Growing up, I wasn’t particularly fond of mangoes, but like any lifelong love affair worth writing about, the relationship has matured and blossomed over time. My indifference towards this ‘king of fruits’ during my childhood was, perhaps, due to its abundance on my family’s farm, located in the fertile plains of Dumraon in western Bihar. From a tender age, I was non-conformist. The herd was never to be followed; and the herd was eating mangoes like they were going out of style.
My father and uncles endlessly repeated stories from their youth—about eating twenty, thirty, forty mangoes from a bucket in a single sitting. My generation, unable to match their superhuman feat, was considered inferior. My mother often skipped lunch and ate half a dozen mangoes instead. In a feudal family, mangoes were a matter of conquest. It’s not that I didn't enjoy the mangoes, but with all the fuss and performance anxiety, I could never get past two or three.
My paternal grandmother was from Saurashtra, due to which the culinary culture of the house was a peculiar mix of Gujarati and Bihari cuisines. And the two made strange bedfellows. There existed a constant one-upmanship between the east and west, which extended to the domain of Mangifera Indica. She would rave about the kesar and alphonso, while my father would rant about the local delicacies that grew in our orchard—langda, chausa, and gulab khas.
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She would organise dinners of her beloved aam ras and teekhi puri. My parents would get mango ice cream churned to perfection in an ice bucket. This battle of cultures went beyond dessert into the realm of pickles. While my granny couldn’t look past her chhundo, we preferred the eastern achaars and morabbas. However, the drinks menu, comprising aam panna and mango milk shake, was a great leveller in the unforgiving heat of the Gangetic plains and both enjoyed unanimous approval. By the end of the season, however, I would be absolutely done with mangoes. Fully fed up, as the Gujaratis would say.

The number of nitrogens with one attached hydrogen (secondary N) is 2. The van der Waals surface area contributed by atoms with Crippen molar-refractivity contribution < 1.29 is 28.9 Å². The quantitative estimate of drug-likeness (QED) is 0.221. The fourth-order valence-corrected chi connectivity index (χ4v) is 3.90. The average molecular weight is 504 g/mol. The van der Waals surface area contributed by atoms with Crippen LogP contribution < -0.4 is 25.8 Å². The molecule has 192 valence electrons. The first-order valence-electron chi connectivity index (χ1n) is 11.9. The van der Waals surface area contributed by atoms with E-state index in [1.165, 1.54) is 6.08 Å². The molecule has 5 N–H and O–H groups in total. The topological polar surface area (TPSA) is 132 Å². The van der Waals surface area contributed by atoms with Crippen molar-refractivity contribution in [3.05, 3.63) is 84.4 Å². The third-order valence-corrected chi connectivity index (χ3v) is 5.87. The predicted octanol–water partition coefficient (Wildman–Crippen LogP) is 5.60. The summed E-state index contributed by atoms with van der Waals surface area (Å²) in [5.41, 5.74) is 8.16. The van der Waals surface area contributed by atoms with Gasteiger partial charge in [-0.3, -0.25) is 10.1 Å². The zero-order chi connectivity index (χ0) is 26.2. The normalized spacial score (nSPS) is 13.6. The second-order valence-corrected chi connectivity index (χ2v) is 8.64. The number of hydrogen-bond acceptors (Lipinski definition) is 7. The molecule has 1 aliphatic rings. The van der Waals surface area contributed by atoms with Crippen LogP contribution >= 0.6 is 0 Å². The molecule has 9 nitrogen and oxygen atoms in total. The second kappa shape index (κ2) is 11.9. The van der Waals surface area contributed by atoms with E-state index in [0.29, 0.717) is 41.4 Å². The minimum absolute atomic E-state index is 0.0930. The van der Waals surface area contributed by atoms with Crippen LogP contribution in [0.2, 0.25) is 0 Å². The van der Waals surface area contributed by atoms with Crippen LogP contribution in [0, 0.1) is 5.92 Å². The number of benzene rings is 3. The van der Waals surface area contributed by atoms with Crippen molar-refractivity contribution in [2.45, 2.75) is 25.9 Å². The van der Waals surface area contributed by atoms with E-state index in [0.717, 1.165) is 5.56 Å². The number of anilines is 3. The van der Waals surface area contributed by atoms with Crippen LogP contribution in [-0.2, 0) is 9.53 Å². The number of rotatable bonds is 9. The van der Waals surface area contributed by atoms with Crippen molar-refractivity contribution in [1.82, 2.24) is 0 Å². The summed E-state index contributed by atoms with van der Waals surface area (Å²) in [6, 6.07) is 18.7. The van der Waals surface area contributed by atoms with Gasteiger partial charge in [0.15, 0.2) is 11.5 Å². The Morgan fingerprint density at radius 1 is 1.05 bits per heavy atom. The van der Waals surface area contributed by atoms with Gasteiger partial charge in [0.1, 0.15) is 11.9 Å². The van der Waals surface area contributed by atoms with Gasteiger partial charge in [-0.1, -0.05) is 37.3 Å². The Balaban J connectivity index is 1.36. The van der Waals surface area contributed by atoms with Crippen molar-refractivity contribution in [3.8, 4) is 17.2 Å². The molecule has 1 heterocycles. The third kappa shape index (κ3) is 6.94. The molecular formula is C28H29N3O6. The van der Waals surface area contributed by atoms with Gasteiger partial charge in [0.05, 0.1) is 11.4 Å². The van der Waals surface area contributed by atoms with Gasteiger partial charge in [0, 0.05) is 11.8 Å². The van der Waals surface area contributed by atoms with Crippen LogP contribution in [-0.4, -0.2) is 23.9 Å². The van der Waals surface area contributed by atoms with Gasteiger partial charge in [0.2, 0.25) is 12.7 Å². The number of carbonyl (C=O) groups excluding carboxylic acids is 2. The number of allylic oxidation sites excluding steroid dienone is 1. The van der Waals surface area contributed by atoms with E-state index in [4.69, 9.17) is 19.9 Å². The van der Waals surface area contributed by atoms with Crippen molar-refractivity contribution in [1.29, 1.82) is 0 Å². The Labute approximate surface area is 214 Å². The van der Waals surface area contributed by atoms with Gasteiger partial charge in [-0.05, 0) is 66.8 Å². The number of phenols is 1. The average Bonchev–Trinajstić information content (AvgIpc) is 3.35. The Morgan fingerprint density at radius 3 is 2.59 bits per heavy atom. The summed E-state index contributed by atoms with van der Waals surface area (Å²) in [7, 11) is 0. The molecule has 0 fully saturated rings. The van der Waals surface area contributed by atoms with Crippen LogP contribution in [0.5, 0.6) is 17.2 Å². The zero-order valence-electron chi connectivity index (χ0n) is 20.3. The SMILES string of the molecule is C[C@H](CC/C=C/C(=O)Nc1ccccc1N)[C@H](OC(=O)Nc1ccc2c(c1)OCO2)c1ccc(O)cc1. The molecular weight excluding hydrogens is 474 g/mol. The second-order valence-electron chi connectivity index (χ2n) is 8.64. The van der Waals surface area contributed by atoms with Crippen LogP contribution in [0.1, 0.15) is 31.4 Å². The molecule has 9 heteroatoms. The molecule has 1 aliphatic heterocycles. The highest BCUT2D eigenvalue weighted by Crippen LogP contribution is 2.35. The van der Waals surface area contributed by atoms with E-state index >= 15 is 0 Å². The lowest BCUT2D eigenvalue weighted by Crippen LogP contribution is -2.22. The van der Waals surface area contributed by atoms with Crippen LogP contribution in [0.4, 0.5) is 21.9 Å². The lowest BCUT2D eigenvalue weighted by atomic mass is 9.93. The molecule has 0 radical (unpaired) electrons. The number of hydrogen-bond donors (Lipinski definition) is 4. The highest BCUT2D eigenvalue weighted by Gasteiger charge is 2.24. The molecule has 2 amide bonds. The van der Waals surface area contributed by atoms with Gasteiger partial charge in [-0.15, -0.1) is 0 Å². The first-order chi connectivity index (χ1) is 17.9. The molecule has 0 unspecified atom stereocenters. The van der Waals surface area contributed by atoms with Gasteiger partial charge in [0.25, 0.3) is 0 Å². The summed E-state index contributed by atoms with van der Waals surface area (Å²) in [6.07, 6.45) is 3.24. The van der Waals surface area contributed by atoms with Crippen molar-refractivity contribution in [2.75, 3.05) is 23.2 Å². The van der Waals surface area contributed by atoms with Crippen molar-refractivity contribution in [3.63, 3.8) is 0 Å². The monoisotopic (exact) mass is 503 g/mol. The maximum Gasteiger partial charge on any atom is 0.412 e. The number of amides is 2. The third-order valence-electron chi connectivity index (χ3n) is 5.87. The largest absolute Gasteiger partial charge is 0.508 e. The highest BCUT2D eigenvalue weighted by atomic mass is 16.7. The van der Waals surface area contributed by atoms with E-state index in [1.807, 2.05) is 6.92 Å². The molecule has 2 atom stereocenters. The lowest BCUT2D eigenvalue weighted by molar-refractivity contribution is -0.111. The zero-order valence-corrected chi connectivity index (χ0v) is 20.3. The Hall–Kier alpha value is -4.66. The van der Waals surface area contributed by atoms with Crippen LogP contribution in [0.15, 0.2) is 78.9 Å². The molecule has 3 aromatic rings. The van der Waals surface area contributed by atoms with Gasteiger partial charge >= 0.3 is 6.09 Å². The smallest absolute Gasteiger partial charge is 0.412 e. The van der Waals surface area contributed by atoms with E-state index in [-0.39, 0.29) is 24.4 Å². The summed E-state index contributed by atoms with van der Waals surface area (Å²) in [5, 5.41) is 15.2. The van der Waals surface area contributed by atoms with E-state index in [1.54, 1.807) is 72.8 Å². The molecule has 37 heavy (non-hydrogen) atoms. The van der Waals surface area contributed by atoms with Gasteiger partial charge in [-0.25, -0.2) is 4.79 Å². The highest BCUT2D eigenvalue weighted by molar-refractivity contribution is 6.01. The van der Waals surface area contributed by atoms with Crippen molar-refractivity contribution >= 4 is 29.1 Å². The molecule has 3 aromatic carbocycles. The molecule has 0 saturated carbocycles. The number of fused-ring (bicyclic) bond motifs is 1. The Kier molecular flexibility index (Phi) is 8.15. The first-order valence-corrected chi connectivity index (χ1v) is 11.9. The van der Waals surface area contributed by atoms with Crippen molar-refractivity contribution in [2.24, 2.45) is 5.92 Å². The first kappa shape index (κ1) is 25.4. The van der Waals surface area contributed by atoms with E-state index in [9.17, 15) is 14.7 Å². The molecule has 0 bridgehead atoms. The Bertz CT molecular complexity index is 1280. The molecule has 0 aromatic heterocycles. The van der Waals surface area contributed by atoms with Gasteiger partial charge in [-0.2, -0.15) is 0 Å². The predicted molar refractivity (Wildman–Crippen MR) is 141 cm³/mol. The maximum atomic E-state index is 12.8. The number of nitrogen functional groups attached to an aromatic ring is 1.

By the time I went to college, I had completely rejected fruits and all other essentials for healthy living, surviving on a steady diet of distilled spirits and homegrown weeds. All I remember of mangoes from those heady days are the cartons of langdas my father would force me to carry back to Delhi after the summer vacations, as gifts for an uncle and a friend's mother for looking after his vagabond son. It was only when I arrived for work in Mumbai that I became aware of the mango mania of the west coast, driven largely by the alphonso or hapus. However, barring late night runs to Haji Ali for mango milkshake or Juhu for mango ice cream, I still did not partake in the festivities for the first decade of my stay in the city, discovering instead the joys of seafood, Persian cuisine and single malt.
After I got married and moved in with my wife, my dietary habits (along with all other habits) transformed, and fruits entered my gut with more regularity. It began with the humble banana, wolfed down with a bowl of cereal before rushing for the morning commute, a juicy apple grabbed on the way to the airport, or a luscious orange eaten on the way to an early morning film shoot. Gradually, fruits became essential and that is how mangoes re-entered the scene—as a seasonal contributor to my gastronomic evolution.
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In the early days, like any self-respecting northern migrant, I wouldn't touch the western varieties and would wait till the langda arrived on the market, relishing the sophistication of its flavour. I would then move on to the fragrant dasheri and finally cap the season with the sweet chausa.
Many seasons passed and we found ourselves in Pune for a couple of years. We employed a kind domestic helper, who hailed from the town of Devgad on the Konkan coast and gave us a case of hapus from her orchard. That act of generosity also shattered my ignorance about the hapus as I finally surrendered to its power, relishing the subtlety of its flavour and the consistency of its texture. Freed from prejudice, I moved back to Mumbai, an enlightened customer, changing varieties effortlessly with the flow of the season. Among my current favourites are the Devgad hapus, the white and tangy badami from Karnataka, the near-perfect kesar from Saurashtra, and the usual suspects—langda, dasheri, chausa—that arrive from the north in successive waves of pure delight.
During the lockdown of 2020, we were safely ensconced within the farm in Dumraon and had unlimited access to the mangoes from our orchard. I discovered gems like the amrapali, a tangy hybrid of dasheri and neelam; and the local rarhi, a pocket dynamo that packs a sweet punch. I must, at this point, confess that I am no connoisseur, just your regular mango lover, an aam ka aadmi. I have yet to taste many of the famous Goan, Bengali and southern varieties. But I’m in no rush, because like in every good love affair, one must leave space for mystique and experience the joy of its gradual unfurling.
Sidharth Singh is the author of the novel Fighter Cock.
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